Drones have become an integral part of almost every major industry. From construction to agriculture, several niche industries are making use of drones for surveys or surveillance. A decade ago it was an unusual sight to see an Unmanned Aerial Vehicle (UAV) airborne but now drones are being called the future of transportation. In this rapidly increasing drone-race, many countries took a step to legalize drones and improve upon existing laws to facilitate better use of this technology. India, laid out its drone regulations in December 2018, thereby legalizing drones. However, to fly a drone in India, one must obtain a series of certificates and permissions. Most importantly, adhering to the NPNT compliance. As of now, the number of NPNT compliant drones in India is very limited.

A little about NPNT and its effects on the industry

NPNT (No-Permission-No-Takeoff) is the fundamental rule on which India’s drone regulation platform, Digital Sky is built. It simply states that a drone can only take-off if it has obtained ample permission from Digital Sky. Provided that pilots mention the time, date, purpose, altitude, etc. of the flight, 24 hours in advance. As the Indian drone industry, as well as the regulation board, are still in their nascent stages, the development and introduction of new drones in the market have been relatively slow. Strict regulations like these are forcing major drone companies to gauge their steps before introducing their drones in India.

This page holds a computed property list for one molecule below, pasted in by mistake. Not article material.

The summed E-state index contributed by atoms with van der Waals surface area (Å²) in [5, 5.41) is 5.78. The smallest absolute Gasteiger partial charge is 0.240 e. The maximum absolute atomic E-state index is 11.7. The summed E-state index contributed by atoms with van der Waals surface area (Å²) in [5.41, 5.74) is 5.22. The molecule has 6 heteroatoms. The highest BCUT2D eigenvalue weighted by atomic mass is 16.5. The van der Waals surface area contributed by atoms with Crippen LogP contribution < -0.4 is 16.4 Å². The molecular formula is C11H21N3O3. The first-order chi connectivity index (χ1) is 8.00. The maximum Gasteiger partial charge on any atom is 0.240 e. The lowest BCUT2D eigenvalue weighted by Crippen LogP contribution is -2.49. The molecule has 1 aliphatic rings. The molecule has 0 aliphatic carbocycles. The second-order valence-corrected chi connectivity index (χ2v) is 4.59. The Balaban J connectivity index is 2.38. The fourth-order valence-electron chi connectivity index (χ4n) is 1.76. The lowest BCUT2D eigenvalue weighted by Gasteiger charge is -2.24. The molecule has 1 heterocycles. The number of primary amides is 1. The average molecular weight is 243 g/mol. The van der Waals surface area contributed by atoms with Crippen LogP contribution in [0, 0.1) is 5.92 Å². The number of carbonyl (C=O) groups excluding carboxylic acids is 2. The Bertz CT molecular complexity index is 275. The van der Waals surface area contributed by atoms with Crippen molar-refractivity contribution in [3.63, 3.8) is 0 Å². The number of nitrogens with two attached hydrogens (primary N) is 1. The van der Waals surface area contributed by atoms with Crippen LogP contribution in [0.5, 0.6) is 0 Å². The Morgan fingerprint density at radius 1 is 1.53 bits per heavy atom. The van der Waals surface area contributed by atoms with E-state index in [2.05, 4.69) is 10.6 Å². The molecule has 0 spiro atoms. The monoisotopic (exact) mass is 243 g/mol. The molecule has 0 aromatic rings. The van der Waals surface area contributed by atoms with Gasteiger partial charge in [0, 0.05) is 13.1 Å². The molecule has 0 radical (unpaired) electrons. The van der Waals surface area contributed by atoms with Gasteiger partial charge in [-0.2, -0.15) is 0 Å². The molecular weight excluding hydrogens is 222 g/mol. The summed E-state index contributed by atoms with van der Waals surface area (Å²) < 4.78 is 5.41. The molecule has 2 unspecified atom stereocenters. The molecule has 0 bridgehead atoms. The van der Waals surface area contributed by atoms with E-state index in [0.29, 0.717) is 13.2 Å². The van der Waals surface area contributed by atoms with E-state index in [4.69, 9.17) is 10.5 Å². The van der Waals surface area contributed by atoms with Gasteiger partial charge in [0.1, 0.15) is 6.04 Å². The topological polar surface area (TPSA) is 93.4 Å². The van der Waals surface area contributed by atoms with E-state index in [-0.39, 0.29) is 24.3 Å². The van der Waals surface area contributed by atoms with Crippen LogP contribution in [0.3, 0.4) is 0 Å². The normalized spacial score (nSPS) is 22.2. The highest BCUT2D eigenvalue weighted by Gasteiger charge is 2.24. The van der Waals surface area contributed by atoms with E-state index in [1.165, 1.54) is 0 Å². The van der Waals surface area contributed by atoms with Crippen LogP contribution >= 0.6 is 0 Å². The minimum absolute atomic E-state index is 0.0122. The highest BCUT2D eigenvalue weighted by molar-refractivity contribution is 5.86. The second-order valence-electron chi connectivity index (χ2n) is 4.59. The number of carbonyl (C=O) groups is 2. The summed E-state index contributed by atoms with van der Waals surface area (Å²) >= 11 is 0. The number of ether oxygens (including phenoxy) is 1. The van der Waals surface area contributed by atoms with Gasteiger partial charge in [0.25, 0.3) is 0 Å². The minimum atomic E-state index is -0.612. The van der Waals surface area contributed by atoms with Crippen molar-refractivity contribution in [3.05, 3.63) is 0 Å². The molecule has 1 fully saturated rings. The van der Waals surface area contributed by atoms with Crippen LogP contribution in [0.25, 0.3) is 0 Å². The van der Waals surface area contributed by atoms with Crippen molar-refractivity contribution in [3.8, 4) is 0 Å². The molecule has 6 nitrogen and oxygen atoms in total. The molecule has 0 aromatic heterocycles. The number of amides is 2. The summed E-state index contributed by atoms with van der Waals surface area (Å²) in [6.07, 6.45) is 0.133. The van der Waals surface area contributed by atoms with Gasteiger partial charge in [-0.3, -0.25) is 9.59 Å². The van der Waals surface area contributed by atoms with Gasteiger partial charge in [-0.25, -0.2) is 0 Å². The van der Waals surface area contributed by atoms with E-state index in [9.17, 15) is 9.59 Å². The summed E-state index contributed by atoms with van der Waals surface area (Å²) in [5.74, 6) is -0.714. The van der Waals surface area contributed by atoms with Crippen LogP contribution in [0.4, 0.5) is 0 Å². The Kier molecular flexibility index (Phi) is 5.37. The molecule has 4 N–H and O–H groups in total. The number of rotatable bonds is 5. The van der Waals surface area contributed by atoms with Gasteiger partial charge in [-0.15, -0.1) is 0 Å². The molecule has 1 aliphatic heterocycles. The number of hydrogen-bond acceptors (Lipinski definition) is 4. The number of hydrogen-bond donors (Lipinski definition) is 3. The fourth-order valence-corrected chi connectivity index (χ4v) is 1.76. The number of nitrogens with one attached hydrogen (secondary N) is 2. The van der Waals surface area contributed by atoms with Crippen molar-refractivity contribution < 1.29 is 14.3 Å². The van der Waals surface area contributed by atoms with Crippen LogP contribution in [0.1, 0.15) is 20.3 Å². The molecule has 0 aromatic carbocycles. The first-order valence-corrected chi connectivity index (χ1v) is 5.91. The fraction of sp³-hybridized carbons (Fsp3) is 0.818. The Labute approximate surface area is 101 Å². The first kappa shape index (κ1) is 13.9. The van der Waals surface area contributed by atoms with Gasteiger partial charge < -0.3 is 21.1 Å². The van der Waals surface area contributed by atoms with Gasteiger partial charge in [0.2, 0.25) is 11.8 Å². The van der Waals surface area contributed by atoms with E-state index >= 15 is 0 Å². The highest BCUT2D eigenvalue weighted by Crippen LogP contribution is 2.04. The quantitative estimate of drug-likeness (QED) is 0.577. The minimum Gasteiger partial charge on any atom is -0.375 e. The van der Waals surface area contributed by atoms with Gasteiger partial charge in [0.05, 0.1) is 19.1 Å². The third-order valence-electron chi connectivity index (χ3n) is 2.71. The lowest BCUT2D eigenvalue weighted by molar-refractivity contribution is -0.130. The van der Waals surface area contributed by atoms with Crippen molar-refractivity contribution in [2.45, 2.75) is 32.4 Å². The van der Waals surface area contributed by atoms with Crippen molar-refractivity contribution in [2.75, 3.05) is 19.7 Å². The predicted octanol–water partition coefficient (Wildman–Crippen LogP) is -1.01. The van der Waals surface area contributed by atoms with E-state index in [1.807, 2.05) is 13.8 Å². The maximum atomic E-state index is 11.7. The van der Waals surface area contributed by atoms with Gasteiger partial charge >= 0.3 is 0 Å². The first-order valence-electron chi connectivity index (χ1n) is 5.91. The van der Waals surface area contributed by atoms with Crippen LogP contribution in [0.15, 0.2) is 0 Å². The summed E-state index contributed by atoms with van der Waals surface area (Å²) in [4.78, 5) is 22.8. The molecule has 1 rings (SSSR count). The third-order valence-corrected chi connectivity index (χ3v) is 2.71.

NPNT drones by DJI
NPNT drones are preventing DJI to launch in India.

DJI’s take on the issue

DJI’s drone series are the most popular all over the world. The Phantom and Mavic drones are some of the standard drones used by most professionals as well as amateurs. However, due to the nature of Indian drone laws, the company has decided not to manufacture drones that are NPNT compliant. In an official release on the company’s website, DJI claims the policies to be restrictive of drone flight. DJI has pointed out that NPNT restricts a lot of operational capabilities of a drone by censoring the location, time and flight path of the drone. DJI also estimates that due to densely populated areas, 50% of India’s landmass will fall under the No-Fly Zone.

Apart from these restrictions, operators will also have to apply for permission 24 hours prior to their drone operation. Thus, routine tasks like site inspection, wedding photography and several other commercial applications become tedious. The company further added that in case the drone operation does not occur due to natural conditions, the procedure has to be repeated all over again. This would make flying drones inaccessible to most operators.

No exemptions made

Moreover, the NPNT does not encompass any exemptions for rescue, police or security work. This makes a drone operation in a critical scenario hard to accomplish. DJI further stated that they would plan to introduce their drones in India once Digital Sky re-evaluates its regulations.

“India needs to set clear operational guidelines with drones addressing fundamental issues like how and when they can fly in controlled airspace or how close they can be to people. Other countries are tackling those issues directly, and India can too.” the statement reads. DJI urged the government to also exempt drones under 1 kg as they pose minimal security risks. The company hopes that India amends its drone laws to match global standards all the while keeping security intact. This might pave the way in the future for DJI drones in India.